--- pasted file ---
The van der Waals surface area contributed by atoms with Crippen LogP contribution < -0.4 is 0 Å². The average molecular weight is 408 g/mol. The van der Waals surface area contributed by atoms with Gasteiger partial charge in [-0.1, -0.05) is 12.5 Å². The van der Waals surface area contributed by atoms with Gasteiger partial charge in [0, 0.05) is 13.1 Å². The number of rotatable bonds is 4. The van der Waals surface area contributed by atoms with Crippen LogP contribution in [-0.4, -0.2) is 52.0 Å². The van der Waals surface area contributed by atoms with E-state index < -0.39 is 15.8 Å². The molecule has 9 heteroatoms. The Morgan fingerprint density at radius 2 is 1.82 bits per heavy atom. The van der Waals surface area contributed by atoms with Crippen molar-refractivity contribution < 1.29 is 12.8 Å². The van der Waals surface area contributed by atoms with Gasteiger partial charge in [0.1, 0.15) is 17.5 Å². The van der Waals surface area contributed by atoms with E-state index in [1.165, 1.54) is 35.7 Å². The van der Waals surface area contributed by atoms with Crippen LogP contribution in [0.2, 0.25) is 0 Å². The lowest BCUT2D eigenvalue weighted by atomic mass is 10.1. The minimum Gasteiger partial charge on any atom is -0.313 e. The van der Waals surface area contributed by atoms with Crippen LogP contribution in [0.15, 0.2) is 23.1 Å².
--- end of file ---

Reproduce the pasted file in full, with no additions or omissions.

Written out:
The van der Waals surface area contributed by atoms with Crippen LogP contribution < -0.4 is 0 Å². The average molecular weight is 408 g/mol. The van der Waals surface area contributed by atoms with Gasteiger partial charge in [-0.1, -0.05) is 12.5 Å². The van der Waals surface area contributed by atoms with Gasteiger partial charge in [0, 0.05) is 13.1 Å². The number of rotatable bonds is 4. The van der Waals surface area contributed by atoms with Crippen LogP contribution in [-0.4, -0.2) is 52.0 Å². The van der Waals surface area contributed by atoms with E-state index < -0.39 is 15.8 Å². The molecule has 9 heteroatoms. The Morgan fingerprint density at radius 2 is 1.82 bits per heavy atom. The van der Waals surface area contributed by atoms with Crippen molar-refractivity contribution < 1.29 is 12.8 Å². The van der Waals surface area contributed by atoms with Gasteiger partial charge in [0.1, 0.15) is 17.5 Å². The van der Waals surface area contributed by atoms with E-state index in [1.165, 1.54) is 35.7 Å². The van der Waals surface area contributed by atoms with Crippen LogP contribution in [0.2, 0.25) is 0 Å². The lowest BCUT2D eigenvalue weighted by atomic mass is 10.1. The minimum Gasteiger partial charge on any atom is -0.313 e. The van der Waals surface area contributed by atoms with Crippen LogP contribution in [0.15, 0.2) is 23.1 Å².